Studying Saul’s work there’s a playfulness and zest to every subject matter he tackles. In one piece, a painter whistles a merry tune as he heads off for a day on the job. In another, a jolly fruit vendor juggles oranges in a commissioned work for Atomic Beer.
What Kim puts down on paper is stunning, an unbridled depiction of sexual pleasure. Wielding an array of watercolours she brings raunchy and arousing scenes to life. In one work, women explore each other’s soaking bodies in the shower. In another, a man enters his partner as they writhe under the sheets.
The Australian artist (now based in Berlin) leans into the growing posthuman and ecocritical art movements which focus on decentering Human beings and reminding us of the interconnectedness of all life; fauna, flora and beyond. Sparked by her innate “curiosity about if and how other organisms think, feel and communicate”, Rofe uses her work to remind us we live in a “more-than-human world”.
Caleb paints on impulse. Allergic to the word inspiration, he paints with little preconceptions, allowing the images to surface on the canvas before him. In his latest series PAINTINGS, Caleb has created portraits of the unknown. To him, they “feel like ghosts or old photos”.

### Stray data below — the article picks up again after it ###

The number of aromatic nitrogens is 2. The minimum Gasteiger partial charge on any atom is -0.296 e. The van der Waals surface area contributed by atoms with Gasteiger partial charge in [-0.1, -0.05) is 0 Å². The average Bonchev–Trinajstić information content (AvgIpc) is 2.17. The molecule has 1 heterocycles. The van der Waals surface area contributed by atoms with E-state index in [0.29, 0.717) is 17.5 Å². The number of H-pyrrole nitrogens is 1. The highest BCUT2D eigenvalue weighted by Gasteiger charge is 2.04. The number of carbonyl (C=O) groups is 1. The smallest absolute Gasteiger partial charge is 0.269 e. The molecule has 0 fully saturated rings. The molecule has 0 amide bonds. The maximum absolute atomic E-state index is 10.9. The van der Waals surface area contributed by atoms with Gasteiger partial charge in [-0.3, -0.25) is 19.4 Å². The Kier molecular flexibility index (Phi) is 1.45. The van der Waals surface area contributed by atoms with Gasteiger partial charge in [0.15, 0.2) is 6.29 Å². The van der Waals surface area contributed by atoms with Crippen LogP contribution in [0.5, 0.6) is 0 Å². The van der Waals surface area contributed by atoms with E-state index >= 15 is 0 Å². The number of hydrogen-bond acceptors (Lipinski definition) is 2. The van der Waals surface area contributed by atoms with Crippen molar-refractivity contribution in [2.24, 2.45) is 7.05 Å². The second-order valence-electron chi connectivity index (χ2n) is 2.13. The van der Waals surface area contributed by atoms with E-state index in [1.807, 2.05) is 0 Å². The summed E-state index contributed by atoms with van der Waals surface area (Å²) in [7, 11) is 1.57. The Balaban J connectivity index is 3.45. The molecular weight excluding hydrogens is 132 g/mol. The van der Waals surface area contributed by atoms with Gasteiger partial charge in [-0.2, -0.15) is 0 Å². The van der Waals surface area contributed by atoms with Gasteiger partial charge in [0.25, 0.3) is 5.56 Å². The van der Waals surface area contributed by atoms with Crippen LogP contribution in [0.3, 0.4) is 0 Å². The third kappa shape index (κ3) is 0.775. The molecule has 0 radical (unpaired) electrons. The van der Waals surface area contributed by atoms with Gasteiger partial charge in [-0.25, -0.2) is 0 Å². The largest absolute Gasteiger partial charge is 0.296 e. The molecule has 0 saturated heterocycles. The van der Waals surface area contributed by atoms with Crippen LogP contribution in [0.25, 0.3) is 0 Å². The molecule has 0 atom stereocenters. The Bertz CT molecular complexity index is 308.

“I have been so moved by the kind things people say. Many patients come to the gallery and tell me that my paintings got them through tough times in hospital, that my work brought them great joy, symbolising light when they were in darkness.”
“There’s always a way to make what you imagine in my software…you’re not restricted by usual obstacles like gravity or the physical limitations of materials. The universe that you build animation in is essentially infinite both spatially and creatively.”
Mike thrusts imperfections and background noises into the spotlight during the recording process, utilising omnidirectional microphones that capture the sounds and textures of an environment in its entirety. This at times busy ear space gives a nostalgic ambience to the track, like discovering a song in the bustling warmth of a café or crowded bar for the first time.
Dressed stylishly in a patterned blue bandana, long-sleeve white tee and furry boots the artist flows lyrically on situation-ships with women, stupid financial decisions and the pitfalls of getting famous far too young. The clip is crisp, clean and super simple.
Teacups captures Richie’s approach immaculately. There is nothing heavy-handed about this short which gently holds our hand throughout the 7 minutes and 40 seconds, much the way Don Richie and his wife Moya held the hands and troubles of those countless lives they saved.